Being dealt by Rangers took Nivar by surprise

Orioles notebook

But newest Oriole says he's nervous and excited

Baseball

April 01, 2005|By Dan Connolly | Dan Connolly,SUN STAFF

OKLAHOMA CITY - By the time Ramon Nivar finally made it to the SBC Bricktown Ballpark, a place he played most of last season, his new Orioles teammates were already on the field stretching.

Walking around an empty visitors clubhouse clutching his travel Bible and two new bats yesterday, Nivar, 25, said he was both nervous and excited to join a new organization.

He also was a bit taken aback that the Texas Rangers traded him Wednesday for Orioles left-hander Matt Riley, ending his career with the organization that signed him out of the Dominican Republic.

"I did not think they would trade me this year," Nivar said. "When they told me about it, it surprised me."

Still, he said he shouldn't have any trouble adjusting to a new club, where the second baseman/center fielder might be a better fit.

"I'm happy," Nivar said. "It's a big change and I loved Texas, but to change, it's no problem."

The Orioles would like to watch him in a game or two before Nivar is demoted to Triple-A Ottawa. Last night, he made his debut as a pinch runner for Miguel Tejada in the sixth inning of the exhibition game against the St. Louis Cardinals.

"I don't have room for him, but I'd like to see him a little bit," Orioles manager Lee Mazzilli said. "Our reports are good on him. He can do some things. But he's got to play. That's the thing he's got to do."

Nivar, a natural second baseman turned outfielder, was the Rangers' 2003 Minor League Player of the Year. He began 2004 with the Rangers, playing just seven games and batting .222 before being sent to Triple-A Oklahoma City. He never made it back to Texas last year.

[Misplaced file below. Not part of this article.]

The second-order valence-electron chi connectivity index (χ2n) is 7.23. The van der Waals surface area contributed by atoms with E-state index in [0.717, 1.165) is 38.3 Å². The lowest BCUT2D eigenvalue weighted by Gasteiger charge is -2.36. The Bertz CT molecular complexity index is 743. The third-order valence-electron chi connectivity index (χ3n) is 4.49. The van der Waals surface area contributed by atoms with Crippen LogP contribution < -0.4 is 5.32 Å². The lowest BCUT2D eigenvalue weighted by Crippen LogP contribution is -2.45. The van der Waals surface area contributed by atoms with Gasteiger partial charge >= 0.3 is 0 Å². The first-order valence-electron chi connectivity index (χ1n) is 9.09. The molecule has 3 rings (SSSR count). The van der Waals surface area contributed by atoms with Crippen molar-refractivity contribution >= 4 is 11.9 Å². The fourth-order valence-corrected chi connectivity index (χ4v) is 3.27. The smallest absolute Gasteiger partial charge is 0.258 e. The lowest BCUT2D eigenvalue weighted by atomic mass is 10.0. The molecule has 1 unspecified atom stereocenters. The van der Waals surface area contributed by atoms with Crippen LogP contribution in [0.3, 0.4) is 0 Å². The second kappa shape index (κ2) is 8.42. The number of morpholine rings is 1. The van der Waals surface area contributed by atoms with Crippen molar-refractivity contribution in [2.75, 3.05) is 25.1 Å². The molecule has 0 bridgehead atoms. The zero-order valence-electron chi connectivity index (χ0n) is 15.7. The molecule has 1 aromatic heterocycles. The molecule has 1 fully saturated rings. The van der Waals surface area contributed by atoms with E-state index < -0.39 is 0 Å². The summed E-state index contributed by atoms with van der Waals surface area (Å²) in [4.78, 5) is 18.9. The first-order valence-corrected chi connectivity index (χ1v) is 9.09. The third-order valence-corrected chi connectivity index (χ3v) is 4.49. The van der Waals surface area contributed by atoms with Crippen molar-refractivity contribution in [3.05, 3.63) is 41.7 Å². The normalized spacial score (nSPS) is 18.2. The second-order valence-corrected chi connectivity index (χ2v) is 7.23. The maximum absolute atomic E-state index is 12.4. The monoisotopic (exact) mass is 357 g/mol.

At Oklahoma City, he had a career high for home runs with 10, but batted .264 with a .290 on-base average. He characterizes himself as a "line-drive hitter" with "so-so" base-running ability. Despite being considered one of the fastest players in Texas' organization, Nivar was just 15 of 30 in stolen-base attempts at Triple-A in 2004.

He said he made the switch to center field halfway through the 2003 season. With the Orioles seemingly set at second base with Brian Roberts, Nivar may be used in the outfield at Ottawa.

And that's fine with him. He just wants another chance to return to the big leagues.

"I want to play major league ball, but if they feel I need to go to Triple-A first, I understand," he said. "I'll go there without a problem."

Oklahoma gold rush

There's a simple reason the Cardinals and Orioles are playing a two-game series in Oklahoma City: money.

Unlike the revenue during the Grapefruit and Cactus League seasons, which is split among all teams, the revenue from the extra spring games is divided only among the two participants and the host stadium. Plus, the hosts pick up most of the travel costs.

So these games, and Sunday's in Philadelphia, help the Orioles defray expenses incurred during spring training. In recent years, they have played in Louisville, Ky., Birmingham, Ala., and Chattanooga, Tenn.

Chen pitches today

Bruce Chen, who originally was supposed to pitch last night in relief, will start today's game. He is competing with last night's starter, Rick Bauer, for the fifth starter's job. Mazzilli said he has decided who will be his fifth starter but hasn't told the pitcher, or the media, yet.

Mora, Roberts on schedule

Melvin Mora and Roberts should be ready for Monday's regular-season opener, Mazzilli said.

Mora (bruised hand) didn't make the trip but probably will be able to play Sunday in Philadelphia. Roberts (bruised shin) was held out last night but could have played if needed, the manager said.

Baltimore Sun Articles
|
|
|
Please note the green-lined linked article text has been applied commercially without any involvement from our newsroom editors, reporters or any other editorial staff.